Capsule Endoscopy Technique

Updated: Jan 19, 2022
  • Author: Ruben Peralta, MD, FACS, FCCM, FCCP; Chief Editor: John Geibel, MD, MSc, DSc, AGAF  more...
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Technique

Video Capsule Endoscopy

After an 8- to 12-hour fast, the patient swallows the video capsule, which peristalsis then carries through the gastrointestinal (GI) tract. The minuscule (11 × 30 mm) capsule contains a miniature complementary metal oxide silicon chip video camera, white light–emitting diode illumination sources, a power source, and a UHF (ultrahigh frequency) band radio telemetry transmitter (see the image below). Digital images of the GI tract mucosa are recorded at a rate of 2 frames/s and are transmitted via UHF band radio telemetry to a data recorder worn around the patient's waist.

Equipment for capsule endoscopy. Equipment for capsule endoscopy.

Approximately 60,000 high-quality color images are recorded during each video capsule endoscopy (VCE) procedure. These images are compiled into a digital video (see the video below), which is then read at a workstation. Software detects video frames likely to contain blood and marks these for closer examination. [8] For actively bleeding lesions, this software is highly accurate; however, it is less accurate for lesions that are not actively bleeding at the time of evaluation. [59, 66]

Video of capsule endoscopy from patient with gastrointestinal bleeding.

The camera lens has a short focal length that enables it to capture images as it passes the mucosa. At a magnification of 1:8, the capsule is able to detect lesions as small as 0.1 mm within a field of view as wide as 140º. [6] The position of the capsule within the abdomen may be estimated to within 3 cm and is calculated on the basis of the strength of the signal detected by external sensors. [8]

The patient may remain ambulatory for the procedure. In initial studies, the mean mouth-to-evacuation transit time was 24 hours. [9]

For cases in which decreased stomach peristalsis prevents visualization of the entire small bowel with standard VCE, a method of delivering the capsule with an endoscope and a retrieval net has been described. [67]

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Complications

Few complications are associated with VCE. The most serious adverse event, capsule retention, is relatively uncommon (1-3%) but can have significant sequelae, including the need for emergency surgery. [68, 69, 70] Capsule retention rarely produces symptoms. [5, 8]  The use of double-balloon enteroscopy to remove retained video capsules in the small bowel has been described. [71]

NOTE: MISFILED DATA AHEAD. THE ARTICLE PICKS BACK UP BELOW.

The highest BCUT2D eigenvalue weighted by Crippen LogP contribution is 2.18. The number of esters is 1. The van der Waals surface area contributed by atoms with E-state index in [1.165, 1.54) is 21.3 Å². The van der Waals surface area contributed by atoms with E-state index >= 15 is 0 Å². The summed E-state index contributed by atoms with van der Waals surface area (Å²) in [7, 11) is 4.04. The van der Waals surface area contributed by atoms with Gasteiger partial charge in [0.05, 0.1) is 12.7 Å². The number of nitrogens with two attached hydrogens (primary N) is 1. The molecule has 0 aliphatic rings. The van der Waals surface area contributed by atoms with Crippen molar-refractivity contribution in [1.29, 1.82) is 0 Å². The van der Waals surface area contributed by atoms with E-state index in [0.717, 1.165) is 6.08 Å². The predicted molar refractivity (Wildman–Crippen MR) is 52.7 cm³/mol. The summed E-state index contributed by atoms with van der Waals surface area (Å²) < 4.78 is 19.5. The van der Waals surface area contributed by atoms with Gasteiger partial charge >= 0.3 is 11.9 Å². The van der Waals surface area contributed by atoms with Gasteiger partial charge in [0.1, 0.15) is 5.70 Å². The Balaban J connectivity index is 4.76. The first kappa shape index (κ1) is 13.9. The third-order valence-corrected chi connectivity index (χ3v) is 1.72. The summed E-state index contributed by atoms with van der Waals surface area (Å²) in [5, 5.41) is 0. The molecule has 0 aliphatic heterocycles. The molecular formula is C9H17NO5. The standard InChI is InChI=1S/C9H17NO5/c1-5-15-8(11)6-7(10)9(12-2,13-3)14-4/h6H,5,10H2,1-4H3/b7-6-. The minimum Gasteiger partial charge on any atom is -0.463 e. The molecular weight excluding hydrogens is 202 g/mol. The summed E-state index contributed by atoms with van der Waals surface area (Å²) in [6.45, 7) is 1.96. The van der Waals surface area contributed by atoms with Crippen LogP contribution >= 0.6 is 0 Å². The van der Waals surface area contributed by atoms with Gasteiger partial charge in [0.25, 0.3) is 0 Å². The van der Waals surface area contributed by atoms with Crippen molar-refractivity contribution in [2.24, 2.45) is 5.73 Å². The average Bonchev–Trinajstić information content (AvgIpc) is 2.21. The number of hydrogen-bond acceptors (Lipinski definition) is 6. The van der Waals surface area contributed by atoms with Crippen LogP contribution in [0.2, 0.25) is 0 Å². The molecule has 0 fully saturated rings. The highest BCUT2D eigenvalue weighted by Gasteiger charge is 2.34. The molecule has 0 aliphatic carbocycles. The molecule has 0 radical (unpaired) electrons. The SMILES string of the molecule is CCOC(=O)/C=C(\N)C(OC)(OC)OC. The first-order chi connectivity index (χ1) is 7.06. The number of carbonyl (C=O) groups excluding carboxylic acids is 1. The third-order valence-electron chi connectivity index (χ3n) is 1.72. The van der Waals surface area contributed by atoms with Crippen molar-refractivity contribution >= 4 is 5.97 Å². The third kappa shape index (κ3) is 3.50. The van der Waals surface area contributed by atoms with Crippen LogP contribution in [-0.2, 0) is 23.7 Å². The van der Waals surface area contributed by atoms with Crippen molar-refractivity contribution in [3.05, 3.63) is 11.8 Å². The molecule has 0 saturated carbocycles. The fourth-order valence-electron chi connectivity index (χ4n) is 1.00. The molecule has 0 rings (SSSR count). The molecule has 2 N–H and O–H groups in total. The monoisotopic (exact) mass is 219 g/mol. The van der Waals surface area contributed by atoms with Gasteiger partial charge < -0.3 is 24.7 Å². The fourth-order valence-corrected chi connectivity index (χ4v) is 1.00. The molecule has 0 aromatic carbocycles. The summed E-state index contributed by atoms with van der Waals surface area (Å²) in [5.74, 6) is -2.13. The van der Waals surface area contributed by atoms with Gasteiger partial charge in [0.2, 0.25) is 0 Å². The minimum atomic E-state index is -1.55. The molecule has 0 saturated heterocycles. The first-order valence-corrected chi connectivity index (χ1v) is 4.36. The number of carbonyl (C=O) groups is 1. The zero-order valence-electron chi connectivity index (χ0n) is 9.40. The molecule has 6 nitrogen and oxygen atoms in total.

In a review of 937 capsule endoscopies, no major complications were reported, and fewer than 1% of patients required surgical removal of the device. [72] For capsules that may have been retained, an abdominal radiograph should be obtained. Several risk factors for capsule retention have been identified, including dysphagia, gastroparesis, previous abdominal irradiation, prolonged use of nonsteroidal anti-inflammatory drugs (NSAIDs), and small-bowel strictures from Crohn disease. [72, 6]

To test for GI tract patency, a dissolvable capsule has been developed that can be administered before VCE. If the capsule is passed intact, no obstruction should be present; if the capsule is retained, it dissolves within 40 hours. [73, 6] A study by Nemeth et al suggested that nonselective use of the patency capsule in patients with established Crohn disease may not significantly reduce video capsule retention. [74]

A barium series before VCE may detect some strictures, though it may not be as sensitive for the detection of partial obstruction. Capsule retention is possible despite typical radiographic results on barium studies. [8, 6]

Rebleeding is a possible complication as well. [75, 76]

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